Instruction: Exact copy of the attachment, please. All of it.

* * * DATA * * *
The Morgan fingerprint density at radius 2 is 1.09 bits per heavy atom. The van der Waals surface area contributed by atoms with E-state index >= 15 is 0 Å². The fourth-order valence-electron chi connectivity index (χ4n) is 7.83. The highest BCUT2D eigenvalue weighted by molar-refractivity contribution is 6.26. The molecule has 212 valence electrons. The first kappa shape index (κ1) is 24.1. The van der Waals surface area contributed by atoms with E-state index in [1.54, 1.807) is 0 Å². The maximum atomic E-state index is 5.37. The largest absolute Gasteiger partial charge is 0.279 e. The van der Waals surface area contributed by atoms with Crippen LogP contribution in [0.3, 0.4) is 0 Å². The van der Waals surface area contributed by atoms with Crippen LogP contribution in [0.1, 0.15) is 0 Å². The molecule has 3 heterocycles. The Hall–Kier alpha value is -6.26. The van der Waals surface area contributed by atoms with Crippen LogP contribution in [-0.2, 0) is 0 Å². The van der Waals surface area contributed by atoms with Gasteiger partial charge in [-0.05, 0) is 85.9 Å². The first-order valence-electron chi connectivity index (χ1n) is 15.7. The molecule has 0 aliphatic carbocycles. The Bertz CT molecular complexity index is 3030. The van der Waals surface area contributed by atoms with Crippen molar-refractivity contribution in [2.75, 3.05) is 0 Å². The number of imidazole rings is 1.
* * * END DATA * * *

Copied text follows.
The Morgan fingerprint density at radius 2 is 1.09 bits per heavy atom. The van der Waals surface area contributed by atoms with E-state index >= 15 is 0 Å². The fourth-order valence-electron chi connectivity index (χ4n) is 7.83. The highest BCUT2D eigenvalue weighted by molar-refractivity contribution is 6.26. The molecule has 212 valence electrons. The first kappa shape index (κ1) is 24.1. The van der Waals surface area contributed by atoms with E-state index in [1.54, 1.807) is 0 Å². The maximum atomic E-state index is 5.37. The largest absolute Gasteiger partial charge is 0.279 e. The van der Waals surface area contributed by atoms with Crippen LogP contribution in [0.3, 0.4) is 0 Å². The van der Waals surface area contributed by atoms with Crippen LogP contribution in [0.1, 0.15) is 0 Å². The molecule has 3 heterocycles. The Hall–Kier alpha value is -6.26. The van der Waals surface area contributed by atoms with Crippen LogP contribution in [-0.2, 0) is 0 Å². The van der Waals surface area contributed by atoms with Gasteiger partial charge in [-0.05, 0) is 85.9 Å². The first-order valence-electron chi connectivity index (χ1n) is 15.7. The molecule has 0 aliphatic carbocycles. The Bertz CT molecular complexity index is 3030. The van der Waals surface area contributed by atoms with Crippen molar-refractivity contribution in [2.75, 3.05) is 0 Å². The number of imidazole rings is 1.